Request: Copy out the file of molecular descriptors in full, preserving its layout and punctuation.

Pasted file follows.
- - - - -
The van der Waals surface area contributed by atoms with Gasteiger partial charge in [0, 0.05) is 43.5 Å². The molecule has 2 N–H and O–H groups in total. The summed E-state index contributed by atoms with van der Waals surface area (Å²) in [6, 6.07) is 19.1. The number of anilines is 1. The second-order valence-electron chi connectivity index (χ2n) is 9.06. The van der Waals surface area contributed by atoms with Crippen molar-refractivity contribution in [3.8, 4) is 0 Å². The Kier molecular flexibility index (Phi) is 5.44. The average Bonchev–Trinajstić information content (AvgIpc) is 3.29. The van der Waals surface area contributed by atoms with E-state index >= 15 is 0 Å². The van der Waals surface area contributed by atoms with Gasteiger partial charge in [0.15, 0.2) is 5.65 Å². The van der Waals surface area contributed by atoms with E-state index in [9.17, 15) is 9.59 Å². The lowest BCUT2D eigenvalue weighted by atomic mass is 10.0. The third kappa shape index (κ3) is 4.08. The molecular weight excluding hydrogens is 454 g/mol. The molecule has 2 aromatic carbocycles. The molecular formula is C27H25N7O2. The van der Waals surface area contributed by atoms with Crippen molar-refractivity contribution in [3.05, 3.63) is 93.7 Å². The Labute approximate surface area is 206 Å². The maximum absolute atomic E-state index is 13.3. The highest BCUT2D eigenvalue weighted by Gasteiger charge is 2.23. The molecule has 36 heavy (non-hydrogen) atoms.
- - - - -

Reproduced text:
The van der Waals surface area contributed by atoms with Gasteiger partial charge in [0, 0.05) is 43.5 Å². The molecule has 2 N–H and O–H groups in total. The summed E-state index contributed by atoms with van der Waals surface area (Å²) in [6, 6.07) is 19.1. The number of anilines is 1. The second-order valence-electron chi connectivity index (χ2n) is 9.06. The van der Waals surface area contributed by atoms with Crippen molar-refractivity contribution in [3.8, 4) is 0 Å². The Kier molecular flexibility index (Phi) is 5.44. The average Bonchev–Trinajstić information content (AvgIpc) is 3.29. The van der Waals surface area contributed by atoms with E-state index >= 15 is 0 Å². The van der Waals surface area contributed by atoms with Gasteiger partial charge in [0.15, 0.2) is 5.65 Å². The van der Waals surface area contributed by atoms with E-state index in [9.17, 15) is 9.59 Å². The lowest BCUT2D eigenvalue weighted by atomic mass is 10.0. The third kappa shape index (κ3) is 4.08. The molecular weight excluding hydrogens is 454 g/mol. The molecule has 2 aromatic carbocycles. The molecular formula is C27H25N7O2. The van der Waals surface area contributed by atoms with Crippen molar-refractivity contribution in [3.05, 3.63) is 93.7 Å². The Labute approximate surface area is 206 Å². The maximum absolute atomic E-state index is 13.3. The highest BCUT2D eigenvalue weighted by Gasteiger charge is 2.23. The molecule has 36 heavy (non-hydrogen) atoms.